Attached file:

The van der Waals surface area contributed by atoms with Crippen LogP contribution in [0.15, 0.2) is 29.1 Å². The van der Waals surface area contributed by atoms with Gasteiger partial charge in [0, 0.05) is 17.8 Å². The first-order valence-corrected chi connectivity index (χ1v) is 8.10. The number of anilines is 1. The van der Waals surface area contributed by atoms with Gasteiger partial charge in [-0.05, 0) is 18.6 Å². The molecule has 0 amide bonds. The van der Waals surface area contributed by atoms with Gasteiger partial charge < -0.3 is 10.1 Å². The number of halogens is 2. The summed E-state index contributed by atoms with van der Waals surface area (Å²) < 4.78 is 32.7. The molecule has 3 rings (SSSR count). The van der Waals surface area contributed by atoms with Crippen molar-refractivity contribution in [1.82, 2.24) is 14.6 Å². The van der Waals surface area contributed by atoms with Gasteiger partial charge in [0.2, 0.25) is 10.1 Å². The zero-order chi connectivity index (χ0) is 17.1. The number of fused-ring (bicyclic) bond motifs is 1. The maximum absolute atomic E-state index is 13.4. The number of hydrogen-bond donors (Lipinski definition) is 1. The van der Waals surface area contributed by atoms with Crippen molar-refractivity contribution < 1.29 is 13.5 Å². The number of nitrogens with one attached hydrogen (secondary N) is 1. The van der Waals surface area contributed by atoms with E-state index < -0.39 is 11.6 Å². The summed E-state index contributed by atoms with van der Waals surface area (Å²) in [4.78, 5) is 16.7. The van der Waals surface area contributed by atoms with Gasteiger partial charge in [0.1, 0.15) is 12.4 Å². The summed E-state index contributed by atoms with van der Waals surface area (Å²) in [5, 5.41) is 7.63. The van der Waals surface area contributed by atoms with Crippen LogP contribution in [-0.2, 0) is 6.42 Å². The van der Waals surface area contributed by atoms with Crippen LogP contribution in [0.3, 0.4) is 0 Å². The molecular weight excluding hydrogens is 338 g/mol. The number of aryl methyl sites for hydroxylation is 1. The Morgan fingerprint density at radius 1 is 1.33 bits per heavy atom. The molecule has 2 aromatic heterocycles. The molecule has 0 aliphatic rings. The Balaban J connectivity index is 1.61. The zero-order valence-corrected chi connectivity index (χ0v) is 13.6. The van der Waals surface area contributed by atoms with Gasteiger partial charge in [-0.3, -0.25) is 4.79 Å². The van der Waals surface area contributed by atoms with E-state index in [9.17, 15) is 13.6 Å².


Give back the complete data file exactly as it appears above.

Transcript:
The van der Waals surface area contributed by atoms with Crippen LogP contribution in [0.15, 0.2) is 29.1 Å². The van der Waals surface area contributed by atoms with Gasteiger partial charge in [0, 0.05) is 17.8 Å². The first-order valence-corrected chi connectivity index (χ1v) is 8.10. The number of anilines is 1. The van der Waals surface area contributed by atoms with Gasteiger partial charge in [-0.05, 0) is 18.6 Å². The molecule has 0 amide bonds. The van der Waals surface area contributed by atoms with Gasteiger partial charge < -0.3 is 10.1 Å². The number of halogens is 2. The summed E-state index contributed by atoms with van der Waals surface area (Å²) < 4.78 is 32.7. The molecule has 3 rings (SSSR count). The van der Waals surface area contributed by atoms with Crippen molar-refractivity contribution in [1.82, 2.24) is 14.6 Å². The van der Waals surface area contributed by atoms with Gasteiger partial charge in [0.2, 0.25) is 10.1 Å². The zero-order chi connectivity index (χ0) is 17.1. The number of fused-ring (bicyclic) bond motifs is 1. The maximum absolute atomic E-state index is 13.4. The number of hydrogen-bond donors (Lipinski definition) is 1. The van der Waals surface area contributed by atoms with Crippen molar-refractivity contribution < 1.29 is 13.5 Å². The number of nitrogens with one attached hydrogen (secondary N) is 1. The van der Waals surface area contributed by atoms with E-state index < -0.39 is 11.6 Å². The summed E-state index contributed by atoms with van der Waals surface area (Å²) in [4.78, 5) is 16.7. The van der Waals surface area contributed by atoms with Gasteiger partial charge in [0.1, 0.15) is 12.4 Å². The summed E-state index contributed by atoms with van der Waals surface area (Å²) in [5, 5.41) is 7.63. The van der Waals surface area contributed by atoms with Crippen LogP contribution in [-0.2, 0) is 6.42 Å². The van der Waals surface area contributed by atoms with Crippen LogP contribution in [0.3, 0.4) is 0 Å². The molecular weight excluding hydrogens is 338 g/mol. The number of aryl methyl sites for hydroxylation is 1. The Morgan fingerprint density at radius 1 is 1.33 bits per heavy atom. The molecule has 2 aromatic heterocycles. The molecule has 0 aliphatic rings. The Balaban J connectivity index is 1.61. The zero-order valence-corrected chi connectivity index (χ0v) is 13.6. The van der Waals surface area contributed by atoms with Gasteiger partial charge in [-0.3, -0.25) is 4.79 Å². The van der Waals surface area contributed by atoms with E-state index in [9.17, 15) is 13.6 Å².